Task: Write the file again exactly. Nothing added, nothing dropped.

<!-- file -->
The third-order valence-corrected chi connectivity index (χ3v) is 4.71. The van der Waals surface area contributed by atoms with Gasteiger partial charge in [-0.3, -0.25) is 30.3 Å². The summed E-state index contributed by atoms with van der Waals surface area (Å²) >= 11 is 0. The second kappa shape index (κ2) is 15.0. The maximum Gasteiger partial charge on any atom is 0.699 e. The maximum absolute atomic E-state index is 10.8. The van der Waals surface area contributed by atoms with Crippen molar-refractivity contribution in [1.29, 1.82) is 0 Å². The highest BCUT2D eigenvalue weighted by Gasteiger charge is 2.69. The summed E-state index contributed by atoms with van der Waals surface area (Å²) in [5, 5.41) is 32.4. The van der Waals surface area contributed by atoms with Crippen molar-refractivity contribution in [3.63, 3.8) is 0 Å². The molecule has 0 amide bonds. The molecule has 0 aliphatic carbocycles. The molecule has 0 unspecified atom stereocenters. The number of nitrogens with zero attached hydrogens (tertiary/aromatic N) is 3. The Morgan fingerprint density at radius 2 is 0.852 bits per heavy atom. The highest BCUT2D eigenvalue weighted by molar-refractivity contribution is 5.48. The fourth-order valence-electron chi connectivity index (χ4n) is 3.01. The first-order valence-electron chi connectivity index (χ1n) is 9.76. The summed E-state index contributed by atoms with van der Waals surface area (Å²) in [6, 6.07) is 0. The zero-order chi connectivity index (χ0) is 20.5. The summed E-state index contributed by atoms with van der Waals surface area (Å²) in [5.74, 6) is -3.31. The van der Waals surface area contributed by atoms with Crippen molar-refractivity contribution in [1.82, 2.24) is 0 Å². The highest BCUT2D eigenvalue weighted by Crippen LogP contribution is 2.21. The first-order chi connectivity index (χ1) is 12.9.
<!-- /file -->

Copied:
The third-order valence-corrected chi connectivity index (χ3v) is 4.71. The van der Waals surface area contributed by atoms with Gasteiger partial charge in [-0.3, -0.25) is 30.3 Å². The summed E-state index contributed by atoms with van der Waals surface area (Å²) >= 11 is 0. The second kappa shape index (κ2) is 15.0. The maximum Gasteiger partial charge on any atom is 0.699 e. The maximum absolute atomic E-state index is 10.8. The van der Waals surface area contributed by atoms with Crippen molar-refractivity contribution in [1.29, 1.82) is 0 Å². The highest BCUT2D eigenvalue weighted by Gasteiger charge is 2.69. The summed E-state index contributed by atoms with van der Waals surface area (Å²) in [5, 5.41) is 32.4. The van der Waals surface area contributed by atoms with Crippen molar-refractivity contribution in [3.63, 3.8) is 0 Å². The molecule has 0 amide bonds. The molecule has 0 aliphatic carbocycles. The molecule has 0 unspecified atom stereocenters. The number of nitrogens with zero attached hydrogens (tertiary/aromatic N) is 3. The Morgan fingerprint density at radius 2 is 0.852 bits per heavy atom. The highest BCUT2D eigenvalue weighted by molar-refractivity contribution is 5.48. The fourth-order valence-electron chi connectivity index (χ4n) is 3.01. The first-order valence-electron chi connectivity index (χ1n) is 9.76. The summed E-state index contributed by atoms with van der Waals surface area (Å²) in [6, 6.07) is 0. The zero-order chi connectivity index (χ0) is 20.5. The summed E-state index contributed by atoms with van der Waals surface area (Å²) in [5.74, 6) is -3.31. The van der Waals surface area contributed by atoms with Crippen molar-refractivity contribution in [1.82, 2.24) is 0 Å². The highest BCUT2D eigenvalue weighted by Crippen LogP contribution is 2.21. The first-order chi connectivity index (χ1) is 12.9.